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@theMarket: Oil Prices Boost Inflation But Don't Deter Investors

By Bill SchmickiBerkshires columnist
Stocks did remarkably well this week considering the macroeconomic data. That could be signaling further upside soon for the financial markets.
The decline in the inflation rate over the past six months has been encouraging. However, the recent climb in oil and gasoline prices threatens to put a crimp in the trend of declining inflation.
As I have written many times before, oil is the fuel that powers the global economy. It is involved in every stage of production and as such, its price has an enormous influence on the rate of inflation. Thanks to production cuts by OPEC-plus over the last few months, the price of oil has risen from roughly $65 a barrel to over $90 a barrel.
It was inevitable that this recent strength in oil would begin to show up in the macroeconomic data. It did. This week, the Consumer Price Index (CPI) and the Producer Price Index (PPI) for last month came in higher than expected. The culprit in both cases was the higher price of oil.
Producer prices in the U.S. increased by 0.7 percent in August, which was the highest level since June of last year.  Within the index, energy prices increased by 10.5 percent. The CPI also increased by 0.4 percent on the back of higher gasoline prices.
While that was bad news for inflation, the economic picture got a boost as retail sales jumped 0.6 percent. That was much higher than the estimate for a 0.2 percent gain. But much of that increase was due to higher gasoline prices. If you exclude auto and gas, sales increased by only 0.2 percent.
Jobless claims also came in lower than expected indicating that jobs are still plentiful in the overall economy.
From a global perspective, the U.S. remains the place to put your money and the U.S. dollar reflects that sentiment as the greenback continues to gather strength.
Next week (on Sept. 19-20), is the next Federal Open Market Committee meeting (FOMC), The markets are betting that the Fed will hold off on another interest rate hike. Despite the stronger August inflation data, the feeling is that the Fed will hold off and wait to see more data before deciding on a rate rise possibly in November.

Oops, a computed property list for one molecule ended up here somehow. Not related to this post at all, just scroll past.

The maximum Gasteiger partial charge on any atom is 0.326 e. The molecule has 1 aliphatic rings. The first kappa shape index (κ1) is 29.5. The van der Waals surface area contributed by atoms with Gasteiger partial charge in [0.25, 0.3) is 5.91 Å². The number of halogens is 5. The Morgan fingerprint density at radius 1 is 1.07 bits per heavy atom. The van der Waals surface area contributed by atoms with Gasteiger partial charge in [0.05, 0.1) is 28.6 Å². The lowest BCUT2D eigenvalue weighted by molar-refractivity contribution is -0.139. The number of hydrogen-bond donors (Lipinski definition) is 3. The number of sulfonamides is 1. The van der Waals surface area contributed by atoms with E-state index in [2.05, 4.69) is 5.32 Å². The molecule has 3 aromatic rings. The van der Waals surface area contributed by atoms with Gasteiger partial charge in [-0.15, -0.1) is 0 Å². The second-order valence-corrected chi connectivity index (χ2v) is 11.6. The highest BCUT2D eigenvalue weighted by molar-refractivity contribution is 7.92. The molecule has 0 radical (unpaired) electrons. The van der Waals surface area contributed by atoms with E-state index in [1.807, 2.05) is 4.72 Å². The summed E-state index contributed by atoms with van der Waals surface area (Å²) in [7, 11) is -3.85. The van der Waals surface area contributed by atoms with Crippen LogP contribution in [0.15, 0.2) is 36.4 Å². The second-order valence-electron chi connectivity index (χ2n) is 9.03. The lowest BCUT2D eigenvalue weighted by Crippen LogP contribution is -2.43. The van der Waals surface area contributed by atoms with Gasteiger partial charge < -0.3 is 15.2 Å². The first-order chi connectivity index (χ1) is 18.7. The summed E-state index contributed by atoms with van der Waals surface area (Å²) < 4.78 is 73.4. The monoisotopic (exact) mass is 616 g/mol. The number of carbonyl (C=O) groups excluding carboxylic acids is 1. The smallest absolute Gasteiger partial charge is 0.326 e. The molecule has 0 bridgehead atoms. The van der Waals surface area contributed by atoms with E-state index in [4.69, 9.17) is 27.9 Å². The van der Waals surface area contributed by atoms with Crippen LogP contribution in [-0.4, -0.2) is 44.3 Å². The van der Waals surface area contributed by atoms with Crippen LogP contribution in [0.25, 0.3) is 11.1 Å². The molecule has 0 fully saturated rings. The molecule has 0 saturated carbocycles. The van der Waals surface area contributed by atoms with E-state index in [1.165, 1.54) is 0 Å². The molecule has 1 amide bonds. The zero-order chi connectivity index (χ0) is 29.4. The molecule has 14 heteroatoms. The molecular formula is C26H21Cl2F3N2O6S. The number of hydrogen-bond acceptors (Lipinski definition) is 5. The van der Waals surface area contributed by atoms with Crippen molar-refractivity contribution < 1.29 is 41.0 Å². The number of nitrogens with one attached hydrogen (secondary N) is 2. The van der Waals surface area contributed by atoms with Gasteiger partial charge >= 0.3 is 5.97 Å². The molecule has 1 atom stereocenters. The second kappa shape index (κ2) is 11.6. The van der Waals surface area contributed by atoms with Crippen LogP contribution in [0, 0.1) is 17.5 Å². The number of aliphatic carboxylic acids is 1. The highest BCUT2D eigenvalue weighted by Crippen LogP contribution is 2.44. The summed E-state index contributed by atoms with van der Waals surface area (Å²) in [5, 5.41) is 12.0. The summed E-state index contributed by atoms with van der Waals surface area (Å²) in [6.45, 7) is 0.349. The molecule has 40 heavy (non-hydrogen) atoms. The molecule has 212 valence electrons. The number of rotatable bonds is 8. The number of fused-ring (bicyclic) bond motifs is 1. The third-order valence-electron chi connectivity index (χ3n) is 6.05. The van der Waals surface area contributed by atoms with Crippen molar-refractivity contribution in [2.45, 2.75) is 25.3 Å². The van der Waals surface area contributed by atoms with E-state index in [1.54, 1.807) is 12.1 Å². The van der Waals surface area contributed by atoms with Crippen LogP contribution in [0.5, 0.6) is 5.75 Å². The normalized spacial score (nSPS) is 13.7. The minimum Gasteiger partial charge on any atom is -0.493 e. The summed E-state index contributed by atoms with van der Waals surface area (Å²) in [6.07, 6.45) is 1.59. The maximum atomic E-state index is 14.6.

The risk for stocks next week is if the FOMC decides to raise rates again. That would throw the markets a real curve ball and likely send markets back on their heels. I give that a low probability given that the Fed would have already marched out several officials to disabuse investors' expectations of a pause.
As I have been writing, I expect a bounce shortly. It could take the S&P 500 Index up 1-2 percent or so. I am looking for the high end of this range, given that a pause by the Fed should be received favorably by world markets. It could also bring some relief to overseas markets that have been suffering under the weight of the strong dollar.

Bill Schmick is the founding partner of Onota Partners, Inc., in the Berkshires. His forecasts and opinions are purely his own and do not necessarily represent the views of Onota Partners Inc. (OPI). None of his commentary is or should be considered investment advice. Direct your inquiries to Bill at 1-413-347-2401 or email him at bill@schmicksretiredinvestor.com.

Anyone seeking individualized investment advice should contact a qualified investment adviser. None of the information presented in this article is intended to be and should not be construed as an endorsement of OPI, Inc. or a solicitation to become a client of OPI. The reader should not assume that any strategies or specific investments discussed are employed, bought, sold, or held by OPI. Investments in securities are not insured, protected, or guaranteed and may result in loss of income and/or principal. This communication may include opinions and forward-looking statements, and we can give no assurance that such beliefs and expectations will prove to be correct. Investments in securities are not insured, protected, or guaranteed and may result in loss of income and/or principal. This communication may include opinions and forward-looking statements, and we can give no assurance that such beliefs and expectations will prove to be correct.



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